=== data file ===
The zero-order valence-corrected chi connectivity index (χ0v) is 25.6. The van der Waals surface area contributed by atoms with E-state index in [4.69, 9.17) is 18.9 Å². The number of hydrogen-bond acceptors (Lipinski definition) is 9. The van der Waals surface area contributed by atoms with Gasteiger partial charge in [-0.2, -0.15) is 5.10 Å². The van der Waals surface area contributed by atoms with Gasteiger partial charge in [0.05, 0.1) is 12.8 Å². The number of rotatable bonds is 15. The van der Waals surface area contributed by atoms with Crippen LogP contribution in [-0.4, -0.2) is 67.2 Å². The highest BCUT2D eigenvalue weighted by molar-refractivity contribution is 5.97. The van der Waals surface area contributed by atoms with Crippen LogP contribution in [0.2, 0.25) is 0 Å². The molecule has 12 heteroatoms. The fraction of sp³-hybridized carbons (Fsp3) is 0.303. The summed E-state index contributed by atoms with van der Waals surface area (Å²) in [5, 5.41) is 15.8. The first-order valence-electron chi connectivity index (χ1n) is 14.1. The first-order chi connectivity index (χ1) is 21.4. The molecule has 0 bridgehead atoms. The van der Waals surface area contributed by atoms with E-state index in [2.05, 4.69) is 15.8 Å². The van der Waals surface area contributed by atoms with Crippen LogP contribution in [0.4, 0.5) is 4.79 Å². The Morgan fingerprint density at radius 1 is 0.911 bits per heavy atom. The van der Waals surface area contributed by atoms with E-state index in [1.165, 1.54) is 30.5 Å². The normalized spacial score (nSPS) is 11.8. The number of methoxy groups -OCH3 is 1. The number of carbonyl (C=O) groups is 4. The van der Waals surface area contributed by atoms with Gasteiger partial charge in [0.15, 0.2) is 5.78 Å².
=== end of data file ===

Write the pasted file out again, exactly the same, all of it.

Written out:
The zero-order valence-corrected chi connectivity index (χ0v) is 25.6. The van der Waals surface area contributed by atoms with E-state index in [4.69, 9.17) is 18.9 Å². The number of hydrogen-bond acceptors (Lipinski definition) is 9. The van der Waals surface area contributed by atoms with Gasteiger partial charge in [-0.2, -0.15) is 5.10 Å². The van der Waals surface area contributed by atoms with Gasteiger partial charge in [0.05, 0.1) is 12.8 Å². The number of rotatable bonds is 15. The van der Waals surface area contributed by atoms with Crippen LogP contribution in [-0.4, -0.2) is 67.2 Å². The highest BCUT2D eigenvalue weighted by molar-refractivity contribution is 5.97. The van der Waals surface area contributed by atoms with Crippen LogP contribution in [0.2, 0.25) is 0 Å². The molecule has 12 heteroatoms. The fraction of sp³-hybridized carbons (Fsp3) is 0.303. The summed E-state index contributed by atoms with van der Waals surface area (Å²) in [5, 5.41) is 15.8. The first-order valence-electron chi connectivity index (χ1n) is 14.1. The first-order chi connectivity index (χ1) is 21.4. The molecule has 0 bridgehead atoms. The van der Waals surface area contributed by atoms with E-state index in [2.05, 4.69) is 15.8 Å². The van der Waals surface area contributed by atoms with Crippen LogP contribution in [0.4, 0.5) is 4.79 Å². The Morgan fingerprint density at radius 1 is 0.911 bits per heavy atom. The van der Waals surface area contributed by atoms with E-state index in [1.165, 1.54) is 30.5 Å². The normalized spacial score (nSPS) is 11.8. The number of methoxy groups -OCH3 is 1. The number of carbonyl (C=O) groups is 4. The van der Waals surface area contributed by atoms with Gasteiger partial charge in [0.15, 0.2) is 5.78 Å².